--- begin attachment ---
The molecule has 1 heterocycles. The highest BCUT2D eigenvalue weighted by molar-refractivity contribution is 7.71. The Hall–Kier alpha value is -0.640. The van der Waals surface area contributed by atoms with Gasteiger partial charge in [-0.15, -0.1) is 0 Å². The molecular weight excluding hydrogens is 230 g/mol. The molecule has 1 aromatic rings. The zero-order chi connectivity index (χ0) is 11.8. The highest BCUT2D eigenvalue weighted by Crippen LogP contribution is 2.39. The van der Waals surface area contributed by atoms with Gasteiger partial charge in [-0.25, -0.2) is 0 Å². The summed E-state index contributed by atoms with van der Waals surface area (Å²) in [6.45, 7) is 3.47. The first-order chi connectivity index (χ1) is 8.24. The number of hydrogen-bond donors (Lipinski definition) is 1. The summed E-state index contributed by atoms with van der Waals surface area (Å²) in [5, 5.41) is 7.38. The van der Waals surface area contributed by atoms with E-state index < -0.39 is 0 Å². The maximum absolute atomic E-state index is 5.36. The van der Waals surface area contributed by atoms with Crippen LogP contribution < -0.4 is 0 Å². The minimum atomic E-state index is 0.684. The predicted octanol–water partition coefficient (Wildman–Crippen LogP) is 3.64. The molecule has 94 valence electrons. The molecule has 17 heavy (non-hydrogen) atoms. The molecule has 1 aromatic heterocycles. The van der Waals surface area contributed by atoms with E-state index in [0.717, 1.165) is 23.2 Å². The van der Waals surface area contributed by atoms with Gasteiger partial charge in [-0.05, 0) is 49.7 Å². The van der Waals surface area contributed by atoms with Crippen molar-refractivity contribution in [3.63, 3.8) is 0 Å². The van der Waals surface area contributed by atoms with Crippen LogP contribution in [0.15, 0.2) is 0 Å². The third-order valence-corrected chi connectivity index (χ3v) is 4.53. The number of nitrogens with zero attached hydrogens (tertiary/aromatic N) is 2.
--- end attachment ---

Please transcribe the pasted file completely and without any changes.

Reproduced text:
The molecule has 1 heterocycles. The highest BCUT2D eigenvalue weighted by molar-refractivity contribution is 7.71. The Hall–Kier alpha value is -0.640. The van der Waals surface area contributed by atoms with Gasteiger partial charge in [-0.15, -0.1) is 0 Å². The molecular weight excluding hydrogens is 230 g/mol. The molecule has 1 aromatic rings. The zero-order chi connectivity index (χ0) is 11.8. The highest BCUT2D eigenvalue weighted by Crippen LogP contribution is 2.39. The van der Waals surface area contributed by atoms with Gasteiger partial charge in [-0.25, -0.2) is 0 Å². The summed E-state index contributed by atoms with van der Waals surface area (Å²) in [6.45, 7) is 3.47. The first-order chi connectivity index (χ1) is 8.24. The number of hydrogen-bond donors (Lipinski definition) is 1. The summed E-state index contributed by atoms with van der Waals surface area (Å²) in [5, 5.41) is 7.38. The van der Waals surface area contributed by atoms with E-state index < -0.39 is 0 Å². The maximum absolute atomic E-state index is 5.36. The van der Waals surface area contributed by atoms with Crippen LogP contribution < -0.4 is 0 Å². The minimum atomic E-state index is 0.684. The predicted octanol–water partition coefficient (Wildman–Crippen LogP) is 3.64. The molecule has 94 valence electrons. The molecule has 17 heavy (non-hydrogen) atoms. The molecule has 1 aromatic heterocycles. The van der Waals surface area contributed by atoms with E-state index in [0.717, 1.165) is 23.2 Å². The van der Waals surface area contributed by atoms with Gasteiger partial charge in [-0.05, 0) is 49.7 Å². The van der Waals surface area contributed by atoms with Crippen molar-refractivity contribution in [3.63, 3.8) is 0 Å². The van der Waals surface area contributed by atoms with Crippen LogP contribution in [0.15, 0.2) is 0 Å². The third-order valence-corrected chi connectivity index (χ3v) is 4.53. The number of nitrogens with zero attached hydrogens (tertiary/aromatic N) is 2.